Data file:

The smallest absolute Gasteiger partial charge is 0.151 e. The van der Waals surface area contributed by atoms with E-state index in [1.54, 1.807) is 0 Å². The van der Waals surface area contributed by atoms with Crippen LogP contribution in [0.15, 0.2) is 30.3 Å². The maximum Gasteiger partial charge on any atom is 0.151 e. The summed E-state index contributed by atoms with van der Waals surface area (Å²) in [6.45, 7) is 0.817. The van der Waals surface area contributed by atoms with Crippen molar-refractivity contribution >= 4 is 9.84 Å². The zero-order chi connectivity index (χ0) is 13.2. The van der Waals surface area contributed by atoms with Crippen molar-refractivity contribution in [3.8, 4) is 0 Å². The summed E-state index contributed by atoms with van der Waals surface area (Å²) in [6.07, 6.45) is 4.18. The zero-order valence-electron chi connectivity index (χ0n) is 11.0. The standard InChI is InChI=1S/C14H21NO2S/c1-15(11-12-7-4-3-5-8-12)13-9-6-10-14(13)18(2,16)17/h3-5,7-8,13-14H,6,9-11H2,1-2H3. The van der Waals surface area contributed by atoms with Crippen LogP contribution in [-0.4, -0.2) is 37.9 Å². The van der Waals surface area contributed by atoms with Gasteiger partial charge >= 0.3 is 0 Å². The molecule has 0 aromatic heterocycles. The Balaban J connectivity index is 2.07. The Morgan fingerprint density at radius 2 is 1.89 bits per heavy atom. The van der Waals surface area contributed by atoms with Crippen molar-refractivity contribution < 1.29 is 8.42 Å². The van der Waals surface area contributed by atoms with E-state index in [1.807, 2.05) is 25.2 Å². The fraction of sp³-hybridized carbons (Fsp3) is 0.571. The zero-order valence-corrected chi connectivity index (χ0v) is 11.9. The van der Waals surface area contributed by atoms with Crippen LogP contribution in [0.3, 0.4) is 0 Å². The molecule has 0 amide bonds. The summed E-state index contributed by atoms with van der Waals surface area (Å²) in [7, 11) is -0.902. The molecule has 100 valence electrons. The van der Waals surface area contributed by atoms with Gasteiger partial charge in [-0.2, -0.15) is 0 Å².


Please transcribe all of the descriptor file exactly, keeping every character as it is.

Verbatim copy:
The smallest absolute Gasteiger partial charge is 0.151 e. The van der Waals surface area contributed by atoms with E-state index in [1.54, 1.807) is 0 Å². The van der Waals surface area contributed by atoms with Crippen LogP contribution in [0.15, 0.2) is 30.3 Å². The maximum Gasteiger partial charge on any atom is 0.151 e. The summed E-state index contributed by atoms with van der Waals surface area (Å²) in [6.45, 7) is 0.817. The van der Waals surface area contributed by atoms with Crippen molar-refractivity contribution >= 4 is 9.84 Å². The zero-order chi connectivity index (χ0) is 13.2. The van der Waals surface area contributed by atoms with Crippen molar-refractivity contribution in [3.8, 4) is 0 Å². The summed E-state index contributed by atoms with van der Waals surface area (Å²) in [6.07, 6.45) is 4.18. The zero-order valence-electron chi connectivity index (χ0n) is 11.0. The standard InChI is InChI=1S/C14H21NO2S/c1-15(11-12-7-4-3-5-8-12)13-9-6-10-14(13)18(2,16)17/h3-5,7-8,13-14H,6,9-11H2,1-2H3. The van der Waals surface area contributed by atoms with Crippen LogP contribution in [-0.4, -0.2) is 37.9 Å². The van der Waals surface area contributed by atoms with Gasteiger partial charge >= 0.3 is 0 Å². The molecule has 0 aromatic heterocycles. The Balaban J connectivity index is 2.07. The Morgan fingerprint density at radius 2 is 1.89 bits per heavy atom. The van der Waals surface area contributed by atoms with Crippen molar-refractivity contribution < 1.29 is 8.42 Å². The van der Waals surface area contributed by atoms with E-state index in [1.807, 2.05) is 25.2 Å². The fraction of sp³-hybridized carbons (Fsp3) is 0.571. The zero-order valence-corrected chi connectivity index (χ0v) is 11.9. The van der Waals surface area contributed by atoms with Crippen LogP contribution in [0.3, 0.4) is 0 Å². The molecule has 0 amide bonds. The summed E-state index contributed by atoms with van der Waals surface area (Å²) in [7, 11) is -0.902. The molecule has 100 valence electrons. The van der Waals surface area contributed by atoms with Gasteiger partial charge in [-0.2, -0.15) is 0 Å².